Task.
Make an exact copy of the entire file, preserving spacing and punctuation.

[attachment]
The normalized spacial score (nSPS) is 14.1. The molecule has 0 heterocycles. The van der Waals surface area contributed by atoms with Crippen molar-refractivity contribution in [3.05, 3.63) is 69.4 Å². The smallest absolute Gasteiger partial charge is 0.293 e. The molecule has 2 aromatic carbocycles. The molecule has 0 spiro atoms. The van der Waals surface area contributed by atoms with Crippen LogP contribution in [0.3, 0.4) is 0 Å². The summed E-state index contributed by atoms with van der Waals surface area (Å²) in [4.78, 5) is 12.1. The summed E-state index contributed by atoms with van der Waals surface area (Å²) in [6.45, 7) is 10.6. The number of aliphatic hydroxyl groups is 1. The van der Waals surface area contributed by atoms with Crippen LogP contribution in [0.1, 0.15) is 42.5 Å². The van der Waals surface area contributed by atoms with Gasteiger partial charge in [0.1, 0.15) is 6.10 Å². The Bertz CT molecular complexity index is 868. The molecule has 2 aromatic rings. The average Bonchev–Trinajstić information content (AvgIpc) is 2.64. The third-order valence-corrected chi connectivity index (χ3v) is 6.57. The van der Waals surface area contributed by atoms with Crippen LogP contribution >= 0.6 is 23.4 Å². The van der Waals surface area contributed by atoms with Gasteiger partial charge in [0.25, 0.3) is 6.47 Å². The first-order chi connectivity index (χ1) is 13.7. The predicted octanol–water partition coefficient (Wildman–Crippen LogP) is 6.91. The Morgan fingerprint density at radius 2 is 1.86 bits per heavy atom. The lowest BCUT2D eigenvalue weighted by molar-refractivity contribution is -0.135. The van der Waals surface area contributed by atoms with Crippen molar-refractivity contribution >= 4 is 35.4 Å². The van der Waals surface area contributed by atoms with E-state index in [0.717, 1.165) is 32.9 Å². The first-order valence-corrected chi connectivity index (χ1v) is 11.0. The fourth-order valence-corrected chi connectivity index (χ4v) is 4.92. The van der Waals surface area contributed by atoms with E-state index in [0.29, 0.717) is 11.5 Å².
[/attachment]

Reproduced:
The normalized spacial score (nSPS) is 14.1. The molecule has 0 heterocycles. The van der Waals surface area contributed by atoms with Crippen molar-refractivity contribution in [3.05, 3.63) is 69.4 Å². The smallest absolute Gasteiger partial charge is 0.293 e. The molecule has 2 aromatic carbocycles. The molecule has 0 spiro atoms. The van der Waals surface area contributed by atoms with Crippen LogP contribution in [0.3, 0.4) is 0 Å². The summed E-state index contributed by atoms with van der Waals surface area (Å²) in [4.78, 5) is 12.1. The summed E-state index contributed by atoms with van der Waals surface area (Å²) in [6.45, 7) is 10.6. The number of aliphatic hydroxyl groups is 1. The van der Waals surface area contributed by atoms with Crippen LogP contribution in [0.1, 0.15) is 42.5 Å². The van der Waals surface area contributed by atoms with Gasteiger partial charge in [0.1, 0.15) is 6.10 Å². The Bertz CT molecular complexity index is 868. The molecule has 2 aromatic rings. The average Bonchev–Trinajstić information content (AvgIpc) is 2.64. The third-order valence-corrected chi connectivity index (χ3v) is 6.57. The van der Waals surface area contributed by atoms with Crippen LogP contribution >= 0.6 is 23.4 Å². The van der Waals surface area contributed by atoms with Gasteiger partial charge in [0.25, 0.3) is 6.47 Å². The first-order chi connectivity index (χ1) is 13.7. The predicted octanol–water partition coefficient (Wildman–Crippen LogP) is 6.91. The Morgan fingerprint density at radius 2 is 1.86 bits per heavy atom. The lowest BCUT2D eigenvalue weighted by molar-refractivity contribution is -0.135. The van der Waals surface area contributed by atoms with Crippen molar-refractivity contribution >= 4 is 35.4 Å². The van der Waals surface area contributed by atoms with E-state index in [0.717, 1.165) is 32.9 Å². The first-order valence-corrected chi connectivity index (χ1v) is 11.0. The fourth-order valence-corrected chi connectivity index (χ4v) is 4.92. The van der Waals surface area contributed by atoms with E-state index in [0.29, 0.717) is 11.5 Å².